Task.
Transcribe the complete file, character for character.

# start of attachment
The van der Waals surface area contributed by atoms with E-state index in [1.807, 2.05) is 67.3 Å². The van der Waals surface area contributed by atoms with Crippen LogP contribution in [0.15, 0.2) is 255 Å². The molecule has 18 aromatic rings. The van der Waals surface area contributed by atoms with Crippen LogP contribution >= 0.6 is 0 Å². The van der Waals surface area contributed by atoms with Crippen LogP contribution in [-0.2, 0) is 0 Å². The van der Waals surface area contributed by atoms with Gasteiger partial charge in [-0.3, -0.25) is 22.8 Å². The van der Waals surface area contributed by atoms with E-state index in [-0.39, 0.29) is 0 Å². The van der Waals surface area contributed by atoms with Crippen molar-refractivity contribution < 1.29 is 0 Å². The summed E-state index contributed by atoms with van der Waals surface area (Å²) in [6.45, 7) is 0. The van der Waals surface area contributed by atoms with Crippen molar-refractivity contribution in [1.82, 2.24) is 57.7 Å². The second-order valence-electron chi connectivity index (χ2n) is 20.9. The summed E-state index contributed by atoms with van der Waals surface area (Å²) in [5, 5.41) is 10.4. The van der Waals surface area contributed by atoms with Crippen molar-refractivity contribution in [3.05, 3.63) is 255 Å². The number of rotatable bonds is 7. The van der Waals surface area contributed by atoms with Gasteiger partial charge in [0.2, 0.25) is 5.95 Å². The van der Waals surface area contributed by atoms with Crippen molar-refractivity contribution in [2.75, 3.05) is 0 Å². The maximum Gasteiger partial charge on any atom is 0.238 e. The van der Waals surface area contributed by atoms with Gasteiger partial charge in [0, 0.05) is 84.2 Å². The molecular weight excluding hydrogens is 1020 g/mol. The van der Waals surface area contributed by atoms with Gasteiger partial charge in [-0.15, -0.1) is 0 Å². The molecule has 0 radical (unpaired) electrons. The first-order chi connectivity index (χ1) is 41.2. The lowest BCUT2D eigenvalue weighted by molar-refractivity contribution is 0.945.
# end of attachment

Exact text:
The van der Waals surface area contributed by atoms with E-state index in [1.807, 2.05) is 67.3 Å². The van der Waals surface area contributed by atoms with Crippen LogP contribution in [0.15, 0.2) is 255 Å². The molecule has 18 aromatic rings. The van der Waals surface area contributed by atoms with Crippen LogP contribution >= 0.6 is 0 Å². The van der Waals surface area contributed by atoms with Crippen LogP contribution in [-0.2, 0) is 0 Å². The van der Waals surface area contributed by atoms with Gasteiger partial charge in [-0.3, -0.25) is 22.8 Å². The van der Waals surface area contributed by atoms with E-state index in [-0.39, 0.29) is 0 Å². The van der Waals surface area contributed by atoms with Crippen molar-refractivity contribution < 1.29 is 0 Å². The summed E-state index contributed by atoms with van der Waals surface area (Å²) in [6.45, 7) is 0. The van der Waals surface area contributed by atoms with Crippen molar-refractivity contribution in [1.82, 2.24) is 57.7 Å². The second-order valence-electron chi connectivity index (χ2n) is 20.9. The summed E-state index contributed by atoms with van der Waals surface area (Å²) in [5, 5.41) is 10.4. The van der Waals surface area contributed by atoms with Crippen molar-refractivity contribution in [3.05, 3.63) is 255 Å². The number of rotatable bonds is 7. The van der Waals surface area contributed by atoms with Gasteiger partial charge in [0.2, 0.25) is 5.95 Å². The van der Waals surface area contributed by atoms with Crippen molar-refractivity contribution in [2.75, 3.05) is 0 Å². The maximum Gasteiger partial charge on any atom is 0.238 e. The van der Waals surface area contributed by atoms with Gasteiger partial charge in [0, 0.05) is 84.2 Å². The molecular weight excluding hydrogens is 1020 g/mol. The van der Waals surface area contributed by atoms with Gasteiger partial charge in [-0.15, -0.1) is 0 Å². The molecule has 0 radical (unpaired) electrons. The first-order chi connectivity index (χ1) is 41.2. The lowest BCUT2D eigenvalue weighted by molar-refractivity contribution is 0.945.